Succulent Growing Guide
Succulents are popular to grow because they’re easy to grow! They’re colourful and sculptural, and work well planted en masse, as feature plants, in rockeries or as part of a mixed bed. They can be grown in the ground or in containers when they look fabulous clustered together on verandas, steps and in courtyards.
Succulents come in so many shapes, sizes and colours. There are groundcovers, climbers, scramblers, shrubs and even trees. Succulents are drought-resistant plants that store water in fleshy leaves, stems or roots. About 25 families contain succulent plants, including Cactaceae – or cactus! So how do you tell the difference between a succulent and a cactus? Not by the thorns, as many succulents have them, while some cacti don’t! Confused much? It’s actually quite easy to tell them apart, as thorns on cacti protrude from areoles, which are small, puffy white ‘pads’.
If given the right conditions, succulents will thrive and give you pleasure for years.
- Will thrive in the sunniest conditions and don’t mind the wind but, like us, they dislike prolonged exposure to rain during winter. It’s best to move pots to a dry protected spot if they’re getting too much water, as they become vulnerable to frost damage.
- Need extremely well-drained soil. If planting into poorly drained soil, create mounded beds for your plants. When planting into containers, use specialist succulent potting mix.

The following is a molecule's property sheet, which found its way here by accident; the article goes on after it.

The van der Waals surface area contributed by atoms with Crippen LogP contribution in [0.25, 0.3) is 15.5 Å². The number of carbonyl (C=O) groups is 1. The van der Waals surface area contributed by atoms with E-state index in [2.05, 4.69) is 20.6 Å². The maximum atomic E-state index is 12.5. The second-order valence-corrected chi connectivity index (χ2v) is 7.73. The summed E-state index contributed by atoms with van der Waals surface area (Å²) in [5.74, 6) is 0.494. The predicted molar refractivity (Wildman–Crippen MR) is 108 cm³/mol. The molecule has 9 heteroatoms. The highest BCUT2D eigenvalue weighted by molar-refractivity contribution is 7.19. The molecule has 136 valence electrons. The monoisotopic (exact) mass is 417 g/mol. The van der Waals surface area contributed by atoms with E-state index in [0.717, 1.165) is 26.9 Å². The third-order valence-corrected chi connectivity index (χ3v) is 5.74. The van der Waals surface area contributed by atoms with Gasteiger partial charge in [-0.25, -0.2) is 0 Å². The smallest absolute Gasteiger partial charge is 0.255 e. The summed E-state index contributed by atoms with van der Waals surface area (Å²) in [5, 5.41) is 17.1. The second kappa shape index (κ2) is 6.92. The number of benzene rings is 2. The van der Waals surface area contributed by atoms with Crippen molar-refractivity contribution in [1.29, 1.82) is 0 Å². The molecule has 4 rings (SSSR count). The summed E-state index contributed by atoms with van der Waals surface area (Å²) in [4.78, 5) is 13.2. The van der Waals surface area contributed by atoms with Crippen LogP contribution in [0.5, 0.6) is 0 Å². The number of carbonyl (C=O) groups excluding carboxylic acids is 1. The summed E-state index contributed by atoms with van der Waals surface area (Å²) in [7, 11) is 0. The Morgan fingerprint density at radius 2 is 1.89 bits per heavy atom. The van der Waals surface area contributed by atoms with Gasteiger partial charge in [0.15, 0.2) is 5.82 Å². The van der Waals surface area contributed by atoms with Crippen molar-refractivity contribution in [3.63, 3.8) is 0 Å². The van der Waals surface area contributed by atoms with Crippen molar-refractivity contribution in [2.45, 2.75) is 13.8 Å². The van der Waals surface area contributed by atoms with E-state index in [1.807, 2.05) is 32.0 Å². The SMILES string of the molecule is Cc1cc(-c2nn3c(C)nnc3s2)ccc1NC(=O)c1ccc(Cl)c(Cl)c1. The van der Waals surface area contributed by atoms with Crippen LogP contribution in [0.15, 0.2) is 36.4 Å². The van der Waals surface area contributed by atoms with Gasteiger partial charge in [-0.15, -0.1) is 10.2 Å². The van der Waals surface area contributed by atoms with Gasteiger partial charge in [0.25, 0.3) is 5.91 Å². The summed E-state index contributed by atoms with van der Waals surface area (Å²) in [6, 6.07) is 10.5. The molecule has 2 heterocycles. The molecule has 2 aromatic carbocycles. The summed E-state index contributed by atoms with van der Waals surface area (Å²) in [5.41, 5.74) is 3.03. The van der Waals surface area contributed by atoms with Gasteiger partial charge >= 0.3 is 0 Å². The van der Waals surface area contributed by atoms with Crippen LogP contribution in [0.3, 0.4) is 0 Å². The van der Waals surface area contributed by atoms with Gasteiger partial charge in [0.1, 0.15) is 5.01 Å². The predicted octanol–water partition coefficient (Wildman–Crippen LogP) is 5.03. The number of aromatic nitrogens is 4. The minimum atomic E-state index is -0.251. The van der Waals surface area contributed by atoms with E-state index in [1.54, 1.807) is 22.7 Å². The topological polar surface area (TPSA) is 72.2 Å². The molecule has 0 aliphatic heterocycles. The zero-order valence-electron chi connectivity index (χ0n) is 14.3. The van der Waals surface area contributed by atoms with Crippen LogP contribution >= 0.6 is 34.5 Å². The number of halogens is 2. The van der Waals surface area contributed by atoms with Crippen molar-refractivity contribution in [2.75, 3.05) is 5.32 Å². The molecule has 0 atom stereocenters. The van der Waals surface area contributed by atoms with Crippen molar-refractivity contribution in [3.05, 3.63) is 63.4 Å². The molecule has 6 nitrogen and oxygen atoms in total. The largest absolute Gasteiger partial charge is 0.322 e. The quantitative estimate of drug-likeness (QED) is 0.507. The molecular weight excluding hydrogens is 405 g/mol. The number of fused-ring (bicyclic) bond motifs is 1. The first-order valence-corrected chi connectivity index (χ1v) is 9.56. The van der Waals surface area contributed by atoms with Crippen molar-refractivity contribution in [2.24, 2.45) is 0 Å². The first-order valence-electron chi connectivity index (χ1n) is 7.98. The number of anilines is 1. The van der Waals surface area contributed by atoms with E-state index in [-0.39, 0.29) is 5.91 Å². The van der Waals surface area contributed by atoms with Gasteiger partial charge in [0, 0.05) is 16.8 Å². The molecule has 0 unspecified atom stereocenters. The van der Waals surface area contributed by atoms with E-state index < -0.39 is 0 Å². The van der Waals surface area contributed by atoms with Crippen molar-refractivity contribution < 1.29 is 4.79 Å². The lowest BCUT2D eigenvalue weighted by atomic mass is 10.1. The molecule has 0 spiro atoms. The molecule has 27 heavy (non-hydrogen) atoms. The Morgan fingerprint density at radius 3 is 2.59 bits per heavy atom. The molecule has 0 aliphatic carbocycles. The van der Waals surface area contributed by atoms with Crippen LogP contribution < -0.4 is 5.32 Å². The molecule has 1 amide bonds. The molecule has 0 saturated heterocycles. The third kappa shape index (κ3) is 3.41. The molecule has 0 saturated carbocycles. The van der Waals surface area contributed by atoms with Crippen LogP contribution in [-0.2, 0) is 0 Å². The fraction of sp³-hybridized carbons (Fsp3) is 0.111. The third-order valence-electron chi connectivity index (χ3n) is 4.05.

- Need to be left dry for a week or so after repotting, as they can’t abide wet roots after they’ve been disturbed.
- Do better with inorganic mulch, (gravel, pebbles or sand) as these don’t hold moisture, and plants will be less likely to suffer from fungal problems.
- Need a sunny spot – a north facing area is ideal, especially in cool climates.
- Cope very well with dry conditions, but those in pots need to be watered every week or so during the warm months.
- Don’t require much fertiliser; apply a small amount of slow-release fertiliser in spring. Applying Seasol regularly will help keep your plants in excellent condition.
- Can be grown indoors as long as they’re in a bright spot away from direct heating and cooling.
- Will grow to the size of their pot, and growth can be controlled by applying water and fertiliser regularly during the growing season.